I hope you can see that this is a complex system that, at times, to me, seems almost doomed to fail. And the failure is hardly ever intrinsically due to some deficiency in the DPF itself. The expiry of the DPF is just a symptom of a problem that could be very removed from the DPF. I mean, you wouldn’t automatically think to check your intercooler plumbing if your DPF is sick.

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And then there’s the price - the price of genuine DPFs at dealerships is completely unjustifiable. In no way is it representative of the manufacturing and logistic costs of getting that filter on the shelf in the service department, plus a fair profit. It’s merely another a case of ‘grab your ankles and if you want lubricant, that’s extra’ at both carmaker and dealer levels.

Car dealerships are increasingly places where the service department is propping up an increasingly less profitable new car retailing operation. Jack says ‘hi’ to you car dealers on this, too.

Yes - DPFs generally do have a catalyst in them. There’s maybe $200 worth of that (because only trace amounts of precious metals are employed) and maybe $20 to manufacture the rest from stainless steel. $3000 to $14,000 recommended retail price - you’ve got to be kidding, right?

Add a couple of grand for diagnosis and labour - it could easily be more than a used car is worth. Absurd and extortionate. And yet, even the price is a ‘bad news/good news’ story.

The one positive thing about these extortionate dealership practices is: It’s opening the door to non-genuine DPF replacements at a considerable saving. I recently caught up with Charles Anderson - a guy who saw this situation as an opportunity and now imports into Australia a steady stream of non-genuine DPFs.

Mr Anderson says he can provide replacement common DPFs inclusive of catalyst etc, for retail prices between $900 and $2100. This is a considerable saving over what the dealership was going to charge you. You can check his operation out at >>

Charles Anderson told me he’s happy to be contacted if you have any DPF-related questions or problems. He knows a lot about this stuff.


It sounds so tempting. I know. Here’s a few reasons not to do that:

One: Lung cancer. We probably shouldn’t need any more reasons than that. But just in case you’re slow on the uptake:

Two: It’s illegal. And we do live in environmentally sensitive times. I’m lead to believe fines for DPF deletion are up to about $11,000 for individuals and double that for corporations. So there’s that…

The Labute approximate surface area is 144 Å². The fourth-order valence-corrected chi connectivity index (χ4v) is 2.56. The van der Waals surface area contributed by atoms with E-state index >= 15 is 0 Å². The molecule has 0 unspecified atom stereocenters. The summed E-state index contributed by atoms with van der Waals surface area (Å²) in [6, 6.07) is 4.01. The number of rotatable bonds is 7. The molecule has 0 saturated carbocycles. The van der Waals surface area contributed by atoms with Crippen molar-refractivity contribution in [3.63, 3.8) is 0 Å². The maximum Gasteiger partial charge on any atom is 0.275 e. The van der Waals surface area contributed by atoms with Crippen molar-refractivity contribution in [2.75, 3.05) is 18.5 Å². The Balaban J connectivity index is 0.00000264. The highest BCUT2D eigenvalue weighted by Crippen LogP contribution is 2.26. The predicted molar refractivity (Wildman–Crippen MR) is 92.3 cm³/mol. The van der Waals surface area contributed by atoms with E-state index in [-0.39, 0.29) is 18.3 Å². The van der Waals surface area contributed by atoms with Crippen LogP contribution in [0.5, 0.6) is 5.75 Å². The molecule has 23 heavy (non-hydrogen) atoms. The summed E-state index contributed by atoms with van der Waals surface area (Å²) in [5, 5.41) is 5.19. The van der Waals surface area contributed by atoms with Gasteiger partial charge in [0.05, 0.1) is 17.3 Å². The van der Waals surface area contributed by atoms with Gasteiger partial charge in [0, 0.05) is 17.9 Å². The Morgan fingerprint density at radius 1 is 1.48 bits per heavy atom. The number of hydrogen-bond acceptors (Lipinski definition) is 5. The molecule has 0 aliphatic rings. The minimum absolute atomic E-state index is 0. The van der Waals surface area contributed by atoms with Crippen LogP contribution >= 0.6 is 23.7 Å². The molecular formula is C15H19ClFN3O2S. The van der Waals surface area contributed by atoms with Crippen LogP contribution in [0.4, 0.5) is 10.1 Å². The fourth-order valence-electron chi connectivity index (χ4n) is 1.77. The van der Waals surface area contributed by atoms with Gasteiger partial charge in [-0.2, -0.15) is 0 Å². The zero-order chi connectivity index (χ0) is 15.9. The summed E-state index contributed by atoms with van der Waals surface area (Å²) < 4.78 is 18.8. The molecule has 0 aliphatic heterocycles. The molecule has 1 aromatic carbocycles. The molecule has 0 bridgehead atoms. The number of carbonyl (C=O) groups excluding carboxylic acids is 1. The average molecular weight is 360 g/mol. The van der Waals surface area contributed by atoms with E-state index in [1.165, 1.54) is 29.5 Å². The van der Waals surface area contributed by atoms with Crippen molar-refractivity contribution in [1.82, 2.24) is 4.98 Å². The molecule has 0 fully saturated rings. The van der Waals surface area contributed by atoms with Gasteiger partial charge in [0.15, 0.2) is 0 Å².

Delete the DPF: Sounds so simple, but it really isn't - not legally, morally or technically

Delete the DPF: Sounds so simple, but it really isn't - not legally, morally or technically

Three: There’s a guarantee that you just voided your warranty if you delete your DPF - as well as any other vestigial consumer law-style protections. So if your engine blows up and the dealership discovers a deleted DPF, this is their get out of gaol free card on your consumer claim.

And, four: You can’t just remove a DPF. Engines do not run without them. Cowboy deleters might have to do some creative re-coding of your engine control computer. (Some computers can be set to ‘DPF off’; some cannot.) I’d be very careful about the whole cowboy re-coder thing - because there’s a good chance the engine won’t run entirely satisfactorily afterwards.

And, of course, if that re-coding comes with an armful of additional kilowatts and Newton-metres, this could play havoc with your driveline durability - refer to what I said earlier about warranty and consumer law claims there…



Remember: In general, replacing the DPF is not a solution to your DPF problem - unless it also includes investigation into the root cause of the problem and the rectification of that.

In general, just replacing the DPF will lead to just replacing the DPF again - in a few weeks to months. And nobody wants that - even though plenty of people do it. Often the dealership will be ill-equipped to solve your DPF problem. They are generally fairly crap at diagnosis

Were I you, on the dreaded DPF merry-go-round - I would look for an independent diesel specialist with runs on the board with DPF diagnosis. It’s not rocket science ‘down there’ - but it is a bit complex for your average dealership Muppets who think taking orders from a scan tool is the same thing as being a mechanic.